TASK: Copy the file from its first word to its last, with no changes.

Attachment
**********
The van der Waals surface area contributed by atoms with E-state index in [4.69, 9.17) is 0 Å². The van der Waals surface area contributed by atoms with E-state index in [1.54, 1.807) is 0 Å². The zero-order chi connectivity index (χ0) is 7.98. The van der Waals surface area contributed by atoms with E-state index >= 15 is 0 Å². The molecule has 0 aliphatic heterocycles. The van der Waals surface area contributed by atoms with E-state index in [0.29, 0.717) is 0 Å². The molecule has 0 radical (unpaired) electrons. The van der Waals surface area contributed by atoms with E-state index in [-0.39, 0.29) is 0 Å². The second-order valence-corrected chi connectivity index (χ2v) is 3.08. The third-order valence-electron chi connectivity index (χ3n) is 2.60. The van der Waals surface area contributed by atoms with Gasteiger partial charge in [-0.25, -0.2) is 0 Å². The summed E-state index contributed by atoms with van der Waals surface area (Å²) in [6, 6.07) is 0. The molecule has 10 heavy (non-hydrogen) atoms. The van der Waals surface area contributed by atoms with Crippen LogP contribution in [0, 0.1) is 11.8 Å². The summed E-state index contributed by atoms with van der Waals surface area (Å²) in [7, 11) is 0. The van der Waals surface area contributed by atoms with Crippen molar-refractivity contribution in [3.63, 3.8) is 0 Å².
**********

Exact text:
The van der Waals surface area contributed by atoms with E-state index in [4.69, 9.17) is 0 Å². The van der Waals surface area contributed by atoms with E-state index in [1.54, 1.807) is 0 Å². The zero-order chi connectivity index (χ0) is 7.98. The van der Waals surface area contributed by atoms with E-state index >= 15 is 0 Å². The molecule has 0 aliphatic heterocycles. The van der Waals surface area contributed by atoms with E-state index in [0.29, 0.717) is 0 Å². The molecule has 0 radical (unpaired) electrons. The van der Waals surface area contributed by atoms with E-state index in [-0.39, 0.29) is 0 Å². The second-order valence-corrected chi connectivity index (χ2v) is 3.08. The third-order valence-electron chi connectivity index (χ3n) is 2.60. The van der Waals surface area contributed by atoms with Gasteiger partial charge in [-0.25, -0.2) is 0 Å². The summed E-state index contributed by atoms with van der Waals surface area (Å²) in [6, 6.07) is 0. The molecule has 10 heavy (non-hydrogen) atoms. The van der Waals surface area contributed by atoms with Crippen LogP contribution in [0, 0.1) is 11.8 Å². The summed E-state index contributed by atoms with van der Waals surface area (Å²) in [7, 11) is 0. The van der Waals surface area contributed by atoms with Crippen molar-refractivity contribution in [3.63, 3.8) is 0 Å².